Friday, 20 December 2013

Truth and Beauty by Ann Patchett

I am often at a loss with memoirs. I don't know what I'm expecting out of them, or how really to take them. As they're about lives, they don't conform to narrative conventions, but as they're not histories, they tend to give little of the context I crave. At best, they're someone giving you a glimpse into their life, and that springs vitally from the page. At worst, it feels like reading about a stranger, without enough of the context to understand.

This one falls somewhere in the middle. I feel thoroughly "meh" about Truth and Beauty. I didn't love it, I didn't hate it, I was never eager to get back to it, but I was never loath to pick it up. It's certainly heartfelt, although sometimes it felt like a friend trying to lay claim to her best friend, to make sure all the other friends knew she was the most important. Maybe that's part of the dynamic of the relationship, and if it is, it comes across on the page.

This is the story of Ann Patchett and Lucy Grealey. I know little about either of them - well, I've read one other Ann Patchett, and I really didn't like it, so we were not exactly starting out on the right foot here. They became close friends while struggling through writing programs, and, well, I'd say supported each other through the following years of teaching and struggle and writing fellowships, except that it seems that the support went mostly one way.

Because it feels like Lucy Grealey would be very frustrating to be friends with, if you're expecting friendships to be reciprocal. I've had friends like that, who took all the attention I would give and gave little back, around whose much more intense lives I let myself become absorbed and only realized later how little I was getting out of that relationship. But I pretty much left those behind after high school and decided I wasn't doing that anymore - if I was going to be friends with someone, I wanted there to be give as well as take.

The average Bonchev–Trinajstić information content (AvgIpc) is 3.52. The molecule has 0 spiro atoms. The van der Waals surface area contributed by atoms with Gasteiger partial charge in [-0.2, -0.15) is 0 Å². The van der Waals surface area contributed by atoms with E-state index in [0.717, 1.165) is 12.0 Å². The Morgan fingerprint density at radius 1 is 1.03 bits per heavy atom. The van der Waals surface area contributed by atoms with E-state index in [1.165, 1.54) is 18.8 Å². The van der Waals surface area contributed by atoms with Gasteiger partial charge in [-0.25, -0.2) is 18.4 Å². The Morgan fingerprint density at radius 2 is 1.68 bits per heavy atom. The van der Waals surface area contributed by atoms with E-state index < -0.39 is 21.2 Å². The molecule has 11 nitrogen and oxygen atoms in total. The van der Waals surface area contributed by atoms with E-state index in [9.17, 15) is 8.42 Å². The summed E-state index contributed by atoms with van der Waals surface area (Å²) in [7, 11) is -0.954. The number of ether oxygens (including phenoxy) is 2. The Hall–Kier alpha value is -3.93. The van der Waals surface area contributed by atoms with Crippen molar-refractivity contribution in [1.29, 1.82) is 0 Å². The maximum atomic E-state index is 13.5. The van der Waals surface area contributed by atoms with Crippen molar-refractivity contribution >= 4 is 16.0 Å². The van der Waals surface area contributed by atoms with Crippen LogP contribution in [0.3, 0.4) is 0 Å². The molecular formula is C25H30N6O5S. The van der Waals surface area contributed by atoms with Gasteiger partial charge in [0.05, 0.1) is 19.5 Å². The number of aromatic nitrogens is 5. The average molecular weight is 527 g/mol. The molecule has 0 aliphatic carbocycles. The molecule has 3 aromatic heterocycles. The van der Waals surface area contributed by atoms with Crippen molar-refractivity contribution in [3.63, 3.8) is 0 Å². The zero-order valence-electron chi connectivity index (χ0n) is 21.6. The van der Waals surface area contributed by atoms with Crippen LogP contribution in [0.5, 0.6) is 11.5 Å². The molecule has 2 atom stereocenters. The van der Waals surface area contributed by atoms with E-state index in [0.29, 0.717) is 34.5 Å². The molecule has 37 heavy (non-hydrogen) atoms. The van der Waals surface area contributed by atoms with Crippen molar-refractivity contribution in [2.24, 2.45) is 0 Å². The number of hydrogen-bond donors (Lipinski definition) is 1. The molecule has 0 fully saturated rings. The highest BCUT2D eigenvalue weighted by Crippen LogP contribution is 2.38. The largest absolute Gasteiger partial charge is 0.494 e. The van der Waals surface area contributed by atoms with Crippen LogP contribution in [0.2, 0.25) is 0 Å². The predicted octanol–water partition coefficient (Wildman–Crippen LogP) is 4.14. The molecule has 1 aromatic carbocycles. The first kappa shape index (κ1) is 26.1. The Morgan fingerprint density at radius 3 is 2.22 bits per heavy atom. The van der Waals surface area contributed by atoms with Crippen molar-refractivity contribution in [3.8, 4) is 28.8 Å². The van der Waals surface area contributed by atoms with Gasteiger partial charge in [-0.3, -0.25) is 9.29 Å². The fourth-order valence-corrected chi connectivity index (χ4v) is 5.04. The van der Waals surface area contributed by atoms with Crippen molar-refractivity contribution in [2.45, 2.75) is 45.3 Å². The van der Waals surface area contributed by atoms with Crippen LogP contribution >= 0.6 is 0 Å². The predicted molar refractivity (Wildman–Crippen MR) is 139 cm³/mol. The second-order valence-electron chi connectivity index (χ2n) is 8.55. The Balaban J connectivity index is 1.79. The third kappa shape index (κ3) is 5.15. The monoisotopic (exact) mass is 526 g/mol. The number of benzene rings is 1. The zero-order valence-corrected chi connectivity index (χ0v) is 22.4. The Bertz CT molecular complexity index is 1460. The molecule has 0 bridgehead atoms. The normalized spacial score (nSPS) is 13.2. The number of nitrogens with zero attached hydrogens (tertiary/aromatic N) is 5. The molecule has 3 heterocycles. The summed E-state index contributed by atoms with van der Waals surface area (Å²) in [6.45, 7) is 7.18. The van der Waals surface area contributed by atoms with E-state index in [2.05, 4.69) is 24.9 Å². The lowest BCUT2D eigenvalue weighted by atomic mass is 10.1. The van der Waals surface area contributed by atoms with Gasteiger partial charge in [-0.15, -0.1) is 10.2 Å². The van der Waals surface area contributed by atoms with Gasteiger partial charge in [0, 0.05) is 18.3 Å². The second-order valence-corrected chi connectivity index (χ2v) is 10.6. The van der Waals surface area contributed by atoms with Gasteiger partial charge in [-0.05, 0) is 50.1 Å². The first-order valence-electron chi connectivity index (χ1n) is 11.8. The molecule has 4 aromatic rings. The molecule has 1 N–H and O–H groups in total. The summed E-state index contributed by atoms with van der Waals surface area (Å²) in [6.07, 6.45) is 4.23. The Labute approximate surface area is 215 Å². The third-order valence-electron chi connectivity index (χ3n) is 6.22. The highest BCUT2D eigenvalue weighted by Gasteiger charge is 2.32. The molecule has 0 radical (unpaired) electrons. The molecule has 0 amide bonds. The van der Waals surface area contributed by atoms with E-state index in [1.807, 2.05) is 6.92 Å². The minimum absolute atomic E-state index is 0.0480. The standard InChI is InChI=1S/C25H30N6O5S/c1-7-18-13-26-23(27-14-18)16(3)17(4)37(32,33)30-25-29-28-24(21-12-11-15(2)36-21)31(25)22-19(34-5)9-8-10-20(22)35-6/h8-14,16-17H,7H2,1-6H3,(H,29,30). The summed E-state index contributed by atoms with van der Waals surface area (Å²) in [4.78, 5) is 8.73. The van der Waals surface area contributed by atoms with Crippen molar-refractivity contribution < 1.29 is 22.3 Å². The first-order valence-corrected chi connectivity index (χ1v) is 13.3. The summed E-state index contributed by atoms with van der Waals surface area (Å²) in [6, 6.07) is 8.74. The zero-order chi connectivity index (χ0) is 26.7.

But it doesn't seem like Lucy gave. She had an immense need, and it seemed to have gratified Ann Patchett to be needed that much, and no doubt she was exciting to be around. But you can't save someone with the sheer force of your desire to meet her needs, and propping her up only lasts so long - as it did in this case, with a death.

Would I be more tolerant of this narrative if it didn't have the barest echoes of something I recognize and was very glad to get away from? If the romanticization that can occur after death didn't cast its light over a situation that sounded so frustrating? If people can be friends with people who need so much, more power to them. And Patchett doesn't paper over how difficult Lucy was, but the overwhelming sense is one of having been grateful for being allowed to be needed. It's an interesting study, but either too far or too close to my experience for me to truly enjoy.

1 comment:

  1. I just finished reading this and find myself in much the same mindset as you have in this review. A friend gave this to me after I mentioned that I wished we would talk about friendship the way we tend to talk about romance in our society.

    Like you, I found the one-way relationship between Ann and Lucy problematic, not necessarily for what it was but for what it reflected about the reader’s life.

    Normally I don't mind reading stuff with downer endings, but I dragged this one out. There was something—I don’t know if it’s because it’s non-fiction, or what—that made me less than enthusiastic about watching Ann describe Lucy’s decline.

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